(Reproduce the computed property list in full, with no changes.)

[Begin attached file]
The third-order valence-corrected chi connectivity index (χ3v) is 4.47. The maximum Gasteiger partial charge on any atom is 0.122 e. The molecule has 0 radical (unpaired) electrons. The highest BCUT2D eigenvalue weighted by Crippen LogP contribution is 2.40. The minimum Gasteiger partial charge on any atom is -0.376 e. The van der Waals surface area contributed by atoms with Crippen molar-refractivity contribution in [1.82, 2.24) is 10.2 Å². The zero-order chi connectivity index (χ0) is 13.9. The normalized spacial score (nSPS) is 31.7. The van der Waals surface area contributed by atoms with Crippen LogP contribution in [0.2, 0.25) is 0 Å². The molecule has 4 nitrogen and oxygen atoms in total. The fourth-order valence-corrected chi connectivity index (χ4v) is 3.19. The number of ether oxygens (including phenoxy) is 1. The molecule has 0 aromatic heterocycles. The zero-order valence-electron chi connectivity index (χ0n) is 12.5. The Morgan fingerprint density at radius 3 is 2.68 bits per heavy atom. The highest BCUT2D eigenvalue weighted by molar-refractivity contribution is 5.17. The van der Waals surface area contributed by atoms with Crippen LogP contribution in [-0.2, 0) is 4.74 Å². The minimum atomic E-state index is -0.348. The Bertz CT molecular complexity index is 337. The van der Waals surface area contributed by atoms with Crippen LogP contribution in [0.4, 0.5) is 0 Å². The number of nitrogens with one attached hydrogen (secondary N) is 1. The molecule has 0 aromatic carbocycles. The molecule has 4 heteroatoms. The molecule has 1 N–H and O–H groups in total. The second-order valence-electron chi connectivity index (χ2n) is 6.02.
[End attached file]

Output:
The third-order valence-corrected chi connectivity index (χ3v) is 4.47. The maximum Gasteiger partial charge on any atom is 0.122 e. The molecule has 0 radical (unpaired) electrons. The highest BCUT2D eigenvalue weighted by Crippen LogP contribution is 2.40. The minimum Gasteiger partial charge on any atom is -0.376 e. The van der Waals surface area contributed by atoms with Crippen molar-refractivity contribution in [1.82, 2.24) is 10.2 Å². The zero-order chi connectivity index (χ0) is 13.9. The normalized spacial score (nSPS) is 31.7. The van der Waals surface area contributed by atoms with Crippen LogP contribution in [0.2, 0.25) is 0 Å². The molecule has 4 nitrogen and oxygen atoms in total. The fourth-order valence-corrected chi connectivity index (χ4v) is 3.19. The number of ether oxygens (including phenoxy) is 1. The molecule has 0 aromatic heterocycles. The zero-order valence-electron chi connectivity index (χ0n) is 12.5. The Morgan fingerprint density at radius 3 is 2.68 bits per heavy atom. The highest BCUT2D eigenvalue weighted by molar-refractivity contribution is 5.17. The van der Waals surface area contributed by atoms with Crippen LogP contribution in [-0.2, 0) is 4.74 Å². The minimum atomic E-state index is -0.348. The Bertz CT molecular complexity index is 337. The van der Waals surface area contributed by atoms with Crippen LogP contribution in [0.4, 0.5) is 0 Å². The number of nitrogens with one attached hydrogen (secondary N) is 1. The molecule has 0 aromatic carbocycles. The molecule has 4 heteroatoms. The molecule has 1 N–H and O–H groups in total. The second-order valence-electron chi connectivity index (χ2n) is 6.02.